It is the height of the season when animals have young and birds hatch eggs, and with coronavirus keeping many at home, it is more important than ever to be cautious in nature.

Be cautious

Many are keeping busy walking, running, taking road trips or improving their yards. However, sometimes overzealous yard work can disturb nesting animals or mothers caring for their young.

Wildlife in Crisis in Redding routinely shares photos of baby animals orphaned when their parents are hit by cars or disturbed by yard work.

“These baby bunnies were orphaned when landscapers blew their nest away with a leaf blower. It was nestled beside a wood pile, covered with bits of dried grass and fur. They were brought to WIC for care and are now nestled in one of our incubators safe and warm,” they recently posted.

“This is a good time to reflect about the impact that each of us is having on planet earth. Naturescape your yard, so that it can be a refuge for wildlife rather than a dead zone. Let part of your lawn grow into a meadow. When you hire landscapers please tell them to be careful with your property and to take care not to uproot and kill the living beings huddled under “debris,” they wrote.

Read more on their Facebook page here.

Don’t rescue “orphans”

The Connecticut Department of Energy and Environmental Protection encourages those who encounter young animals who appear orphaned leave them be.

“It is normal for many animals to leave their young alone for long periods of time, so your help may not be needed. In all likelihood, the adult is nearby watching and waiting to return,” the department has on its website.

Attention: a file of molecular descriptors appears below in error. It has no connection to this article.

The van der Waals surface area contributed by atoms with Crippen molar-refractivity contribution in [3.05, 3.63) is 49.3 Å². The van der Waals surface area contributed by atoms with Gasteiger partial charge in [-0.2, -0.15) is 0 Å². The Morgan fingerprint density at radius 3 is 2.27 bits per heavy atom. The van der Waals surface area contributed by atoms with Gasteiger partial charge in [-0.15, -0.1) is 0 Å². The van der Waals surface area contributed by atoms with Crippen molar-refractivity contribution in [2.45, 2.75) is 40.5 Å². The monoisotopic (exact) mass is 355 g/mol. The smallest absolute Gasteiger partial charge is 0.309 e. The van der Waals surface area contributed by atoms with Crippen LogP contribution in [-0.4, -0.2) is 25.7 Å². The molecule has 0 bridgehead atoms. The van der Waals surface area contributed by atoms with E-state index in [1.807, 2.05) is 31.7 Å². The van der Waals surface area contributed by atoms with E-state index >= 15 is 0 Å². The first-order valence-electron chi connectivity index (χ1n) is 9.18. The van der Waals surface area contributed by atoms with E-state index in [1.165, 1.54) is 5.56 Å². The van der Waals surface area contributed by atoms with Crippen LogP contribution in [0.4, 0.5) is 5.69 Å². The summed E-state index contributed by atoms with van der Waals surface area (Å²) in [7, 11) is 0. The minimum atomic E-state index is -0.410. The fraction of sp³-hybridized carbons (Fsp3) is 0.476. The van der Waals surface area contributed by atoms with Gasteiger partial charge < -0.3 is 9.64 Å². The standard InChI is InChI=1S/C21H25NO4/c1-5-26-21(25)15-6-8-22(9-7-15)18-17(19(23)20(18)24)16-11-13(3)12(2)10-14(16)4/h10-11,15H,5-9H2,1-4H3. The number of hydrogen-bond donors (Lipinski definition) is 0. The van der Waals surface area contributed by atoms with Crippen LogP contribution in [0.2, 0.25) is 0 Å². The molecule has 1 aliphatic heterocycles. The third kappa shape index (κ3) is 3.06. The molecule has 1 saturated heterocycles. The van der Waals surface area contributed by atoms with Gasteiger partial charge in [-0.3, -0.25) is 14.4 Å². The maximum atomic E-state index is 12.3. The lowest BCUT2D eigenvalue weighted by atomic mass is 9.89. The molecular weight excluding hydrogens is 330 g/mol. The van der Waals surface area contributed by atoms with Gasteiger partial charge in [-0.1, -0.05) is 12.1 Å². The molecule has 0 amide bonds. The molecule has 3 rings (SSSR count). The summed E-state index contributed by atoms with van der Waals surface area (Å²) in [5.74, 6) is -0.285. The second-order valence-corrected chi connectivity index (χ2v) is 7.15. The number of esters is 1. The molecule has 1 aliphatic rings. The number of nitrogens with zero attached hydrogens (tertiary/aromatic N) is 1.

“Connecticut’s authorized wildlife rehabilitators care for more than 11,000 animals each year,” said DEEP Wildlife Division biologist Laurie Fortin. “Most of these are young wild animals that were brought in by well-intentioned individuals. However, many did not need to be rescued.”

DEEP also discourages private citizens from keeping wild animals as pets.

Nina Miller of the Darien Nature Center has advised in the past that spring is the time of year where baby animals will often be encountered — including some that might appear abandoned.

If it appears injured, she advises to go to Connecticut Wildlife Rehabilitators Association and find the list of licensed Wildlife Rehabilitators. Keep the list handy and give one a call. Please don’t drop off orphaned or injured wildlife at the doorstep of a Veterinary or Nature Center building. They are then easy prey for other animals.

“Depending on the situation, you may be advised to try the best strategy and that is to reunite the babies with the mom, even if she is not within sight at the moment. Wear gloves when touching wild baby animals. Keep dogs and cats away. If reuniting doesn’t work, call the rehabber back and she/he can tell you where to bring the baby. Be prepared to answer pertinent questions as the state requires good records be kept by all rehabbers,” she said.

Please visit the Darien Nature Center’s Website for more information.